Tour Players and the Major Brands
One frequently asked question in the golf club business is, "Why do tour
players always play golf clubs manufactured by the major brands? If your
clubs are so good, why don't the players on tour use them?" The answer
is more complicated than "they are sponsored".
Many best players are under endorsement contracts. These can be very
lucrative and sometimes net a player several million dollars a year.
However, every player on tour is a commodity.
When players first get their PGA tour card they are offered "Tee up
money" to play a specific brand of golf club. It does not matter who you
are, you get paid if you are in the field. You will make more if you
make the cut. Obviously, if you win the check can be very large.
The goal is to win the "count". Every week the Darrell Survey publishes
how many players played with what product. These figures are then used
in the manufacturer's ad campaigns. Clearly, having more drivers in play
will dramatically increases your chance of grabbing the title.
Naturally, tour players would not use the endorsed product if they did
not feel they could play well with it. Brand name manufacturers put in
extra effort to make sure the player is comfortable with the product.
They will adjust loft and lie, change the shaft and even customize the
head weighting to fit the tour player.
In the past, tee-up compensation has gotten more prevalent and
lucrative. It now extends to mini tours and the LPGA. There is nothing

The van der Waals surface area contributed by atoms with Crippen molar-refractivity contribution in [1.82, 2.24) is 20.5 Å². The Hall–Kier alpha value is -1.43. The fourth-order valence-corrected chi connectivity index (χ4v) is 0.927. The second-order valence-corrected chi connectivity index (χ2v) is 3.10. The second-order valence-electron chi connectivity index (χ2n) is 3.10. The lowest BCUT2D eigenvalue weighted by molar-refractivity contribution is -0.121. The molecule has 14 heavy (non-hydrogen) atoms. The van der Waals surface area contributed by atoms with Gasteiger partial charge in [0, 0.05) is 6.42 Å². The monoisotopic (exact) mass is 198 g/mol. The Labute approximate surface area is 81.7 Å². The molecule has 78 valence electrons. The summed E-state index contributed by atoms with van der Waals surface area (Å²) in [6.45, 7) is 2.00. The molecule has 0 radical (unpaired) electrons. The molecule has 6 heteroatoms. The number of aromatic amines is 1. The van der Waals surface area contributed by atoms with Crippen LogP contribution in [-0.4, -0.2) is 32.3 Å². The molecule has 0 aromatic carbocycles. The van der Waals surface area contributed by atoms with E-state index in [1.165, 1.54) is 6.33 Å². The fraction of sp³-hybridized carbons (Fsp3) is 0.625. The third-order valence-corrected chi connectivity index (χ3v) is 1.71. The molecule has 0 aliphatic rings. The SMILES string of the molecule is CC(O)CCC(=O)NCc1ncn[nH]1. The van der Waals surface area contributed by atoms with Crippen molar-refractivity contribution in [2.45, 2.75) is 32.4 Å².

unethical or illegal about the practice. It is simply a way to advertise
and market a product. It is up to the consumer to understand that the
reason 46 players on tour are now using the newest generation Titanium
driver is in part due to the brand name companies marketing budget.
Tour support is another reason tour players choose their equipment from
one of several high profile nationally advertised brands. When a
manufacturer decides that tour player endorsement is going to be a part
of their marketing plan, then they must invest in a means to support the
To start, this includes a "tour van" and support personnel. These vans
are virtually well supplied golf club factories. They have all the
necessary equipments to alter lies, change shafts, grind a bounce or
anything else a tour player may need to play his or her best.
Obviously, this commitment to the tour player is expensive and
inevitably adds significantly to the cost of golf equipment. That said,
a tour player's support does provide benefits beyond the marketing
arena. It helps to make new product development easier and faster.
A tour player's feedback can be an important part of the development
process. That explains why innovations like moveable weight ports and
460cc drivers are usually introduced by manufacturers with tour staffs.
Companies who follow the trends must wait a month or two before the
innovations can be made available to their customers.
Both brand name and custom clubs offer golfers benefits. Custom clubs
can be made to fit a golfer's physical measurements and are generally
less expensive than brand name clubs. On the other hand, brand name
clubs have been successful on tour. This can inspire confidence over the
golf ball. If off the rack standard specifications are right for you
than brand name clubs may help you play better golf.
The idea is to get out there and play. Do not get too hung up on the
equipment you use. A beautiful golf shot does not really care where you
bought your clubs.